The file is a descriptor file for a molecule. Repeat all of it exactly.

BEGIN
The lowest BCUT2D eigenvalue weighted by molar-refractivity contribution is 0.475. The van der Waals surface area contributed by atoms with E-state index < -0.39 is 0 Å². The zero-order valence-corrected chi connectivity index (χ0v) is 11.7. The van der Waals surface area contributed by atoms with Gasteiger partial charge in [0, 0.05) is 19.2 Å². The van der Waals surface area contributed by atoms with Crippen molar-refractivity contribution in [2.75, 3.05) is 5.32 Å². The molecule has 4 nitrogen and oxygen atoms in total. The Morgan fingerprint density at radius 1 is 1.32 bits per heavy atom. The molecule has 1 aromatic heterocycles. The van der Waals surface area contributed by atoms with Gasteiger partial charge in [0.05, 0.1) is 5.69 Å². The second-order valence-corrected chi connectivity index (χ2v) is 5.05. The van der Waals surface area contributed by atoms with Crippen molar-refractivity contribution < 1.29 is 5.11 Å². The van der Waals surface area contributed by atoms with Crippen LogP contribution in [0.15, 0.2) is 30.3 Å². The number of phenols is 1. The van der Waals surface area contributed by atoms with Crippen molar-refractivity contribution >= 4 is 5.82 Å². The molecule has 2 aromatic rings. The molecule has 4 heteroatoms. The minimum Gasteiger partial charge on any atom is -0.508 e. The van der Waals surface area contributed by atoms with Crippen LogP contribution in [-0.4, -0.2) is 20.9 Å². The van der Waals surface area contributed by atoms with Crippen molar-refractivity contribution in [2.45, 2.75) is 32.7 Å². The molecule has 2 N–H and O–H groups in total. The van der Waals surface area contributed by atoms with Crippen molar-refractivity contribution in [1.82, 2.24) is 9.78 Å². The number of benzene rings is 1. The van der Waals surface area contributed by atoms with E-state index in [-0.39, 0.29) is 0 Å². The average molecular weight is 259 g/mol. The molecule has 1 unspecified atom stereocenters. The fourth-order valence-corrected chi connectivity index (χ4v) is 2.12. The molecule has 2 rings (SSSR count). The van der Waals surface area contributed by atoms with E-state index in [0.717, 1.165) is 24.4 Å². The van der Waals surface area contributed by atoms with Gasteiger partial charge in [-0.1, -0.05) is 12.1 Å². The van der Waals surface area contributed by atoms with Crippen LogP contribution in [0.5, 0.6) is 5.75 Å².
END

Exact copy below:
The lowest BCUT2D eigenvalue weighted by molar-refractivity contribution is 0.475. The van der Waals surface area contributed by atoms with E-state index < -0.39 is 0 Å². The zero-order valence-corrected chi connectivity index (χ0v) is 11.7. The van der Waals surface area contributed by atoms with Gasteiger partial charge in [0, 0.05) is 19.2 Å². The van der Waals surface area contributed by atoms with Crippen molar-refractivity contribution in [2.75, 3.05) is 5.32 Å². The molecule has 4 nitrogen and oxygen atoms in total. The Morgan fingerprint density at radius 1 is 1.32 bits per heavy atom. The molecule has 1 aromatic heterocycles. The van der Waals surface area contributed by atoms with Gasteiger partial charge in [0.05, 0.1) is 5.69 Å². The second-order valence-corrected chi connectivity index (χ2v) is 5.05. The van der Waals surface area contributed by atoms with Crippen molar-refractivity contribution < 1.29 is 5.11 Å². The van der Waals surface area contributed by atoms with Crippen LogP contribution in [0.15, 0.2) is 30.3 Å². The number of phenols is 1. The van der Waals surface area contributed by atoms with Crippen molar-refractivity contribution >= 4 is 5.82 Å². The molecule has 2 aromatic rings. The molecule has 4 heteroatoms. The minimum Gasteiger partial charge on any atom is -0.508 e. The van der Waals surface area contributed by atoms with Crippen LogP contribution in [-0.4, -0.2) is 20.9 Å². The van der Waals surface area contributed by atoms with Crippen molar-refractivity contribution in [2.45, 2.75) is 32.7 Å². The molecule has 2 N–H and O–H groups in total. The van der Waals surface area contributed by atoms with Crippen molar-refractivity contribution in [1.82, 2.24) is 9.78 Å². The number of benzene rings is 1. The van der Waals surface area contributed by atoms with E-state index in [-0.39, 0.29) is 0 Å². The average molecular weight is 259 g/mol. The molecule has 1 unspecified atom stereocenters. The fourth-order valence-corrected chi connectivity index (χ4v) is 2.12. The molecule has 2 rings (SSSR count). The van der Waals surface area contributed by atoms with E-state index in [0.717, 1.165) is 24.4 Å². The van der Waals surface area contributed by atoms with Gasteiger partial charge in [-0.1, -0.05) is 12.1 Å². The van der Waals surface area contributed by atoms with Crippen LogP contribution in [0.5, 0.6) is 5.75 Å².